A panel of experts looking into the reliability of CSI tests has heard damning evidence against some of the most common techniques used to convict killers, rapists, and other criminals, reports the New York Post. The analysis of fingerprints, tire tracks, and bite marks isn’t nearly so reliable as researchers once believed, crime-scene specialists told the panel. Some even called it junk science. Many said major changes would be necessary if crime labs want to continue using the evidence.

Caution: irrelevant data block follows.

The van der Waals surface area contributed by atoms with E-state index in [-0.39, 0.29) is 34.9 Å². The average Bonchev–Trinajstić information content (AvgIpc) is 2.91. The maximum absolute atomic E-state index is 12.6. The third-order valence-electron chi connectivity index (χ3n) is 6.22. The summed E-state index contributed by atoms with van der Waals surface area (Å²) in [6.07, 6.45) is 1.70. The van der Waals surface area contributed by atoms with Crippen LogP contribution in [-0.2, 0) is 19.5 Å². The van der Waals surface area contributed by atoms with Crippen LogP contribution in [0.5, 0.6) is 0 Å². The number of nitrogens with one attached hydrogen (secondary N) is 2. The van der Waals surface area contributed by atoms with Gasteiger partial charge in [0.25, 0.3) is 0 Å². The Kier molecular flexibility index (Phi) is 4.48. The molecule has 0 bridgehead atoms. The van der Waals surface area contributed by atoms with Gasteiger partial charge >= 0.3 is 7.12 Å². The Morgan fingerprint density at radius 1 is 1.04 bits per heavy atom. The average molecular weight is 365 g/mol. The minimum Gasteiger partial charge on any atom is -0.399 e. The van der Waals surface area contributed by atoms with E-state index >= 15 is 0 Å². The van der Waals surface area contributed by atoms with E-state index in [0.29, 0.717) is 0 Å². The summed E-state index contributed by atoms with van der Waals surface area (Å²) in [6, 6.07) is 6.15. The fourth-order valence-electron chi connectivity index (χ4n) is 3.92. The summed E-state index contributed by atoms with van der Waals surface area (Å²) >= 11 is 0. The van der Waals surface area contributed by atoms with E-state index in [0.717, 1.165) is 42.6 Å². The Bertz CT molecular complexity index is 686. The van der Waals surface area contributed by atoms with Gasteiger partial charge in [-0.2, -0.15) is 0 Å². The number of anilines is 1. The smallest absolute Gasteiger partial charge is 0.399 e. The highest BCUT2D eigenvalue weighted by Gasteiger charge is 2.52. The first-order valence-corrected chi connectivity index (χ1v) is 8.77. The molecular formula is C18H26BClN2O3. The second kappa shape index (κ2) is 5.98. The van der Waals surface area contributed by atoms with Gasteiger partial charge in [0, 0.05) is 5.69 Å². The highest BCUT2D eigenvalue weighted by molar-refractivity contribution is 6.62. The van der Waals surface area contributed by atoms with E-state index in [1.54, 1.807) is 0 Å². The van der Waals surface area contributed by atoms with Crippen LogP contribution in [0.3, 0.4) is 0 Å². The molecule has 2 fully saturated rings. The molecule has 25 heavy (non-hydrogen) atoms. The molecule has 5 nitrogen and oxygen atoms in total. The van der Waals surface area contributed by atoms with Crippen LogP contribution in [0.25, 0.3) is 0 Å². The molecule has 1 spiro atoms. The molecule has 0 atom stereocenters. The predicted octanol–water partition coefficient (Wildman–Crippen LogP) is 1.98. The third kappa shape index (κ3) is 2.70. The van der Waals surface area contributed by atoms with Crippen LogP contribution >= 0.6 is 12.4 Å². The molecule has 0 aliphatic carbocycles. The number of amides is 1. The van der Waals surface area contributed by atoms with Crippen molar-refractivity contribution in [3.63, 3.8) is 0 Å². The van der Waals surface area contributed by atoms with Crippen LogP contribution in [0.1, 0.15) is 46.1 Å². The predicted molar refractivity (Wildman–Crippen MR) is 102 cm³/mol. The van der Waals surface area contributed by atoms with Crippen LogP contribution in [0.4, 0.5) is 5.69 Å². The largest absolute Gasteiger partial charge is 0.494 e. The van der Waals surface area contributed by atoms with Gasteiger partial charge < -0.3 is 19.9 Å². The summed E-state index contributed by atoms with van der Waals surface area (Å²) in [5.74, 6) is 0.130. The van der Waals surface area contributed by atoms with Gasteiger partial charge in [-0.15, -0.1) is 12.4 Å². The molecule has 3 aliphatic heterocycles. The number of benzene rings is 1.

The National Academy of Sciences report isn’t due out until December, but forensic expert Barry Scheck said it could have major implications. “There were some serious questions raised about the reliability of certain disciplines – bite impressions, tire tracks and automatic fingerprint identification,” he said. “I’m assuming they’re going to make some big recommendations about how standards are set. A lot of people are anticipating a fairly far-reaching examination of forensic science.” The $1 million effort to assess forensic work is not final; the academy’s report is undergoing a peer review now. It’s already being viewed as a major potential challenge to the fundamentals of crime-scene investigation. One example: “Bite marks probably ought to be the poster child for bad forensic science,” said expert David Faigman.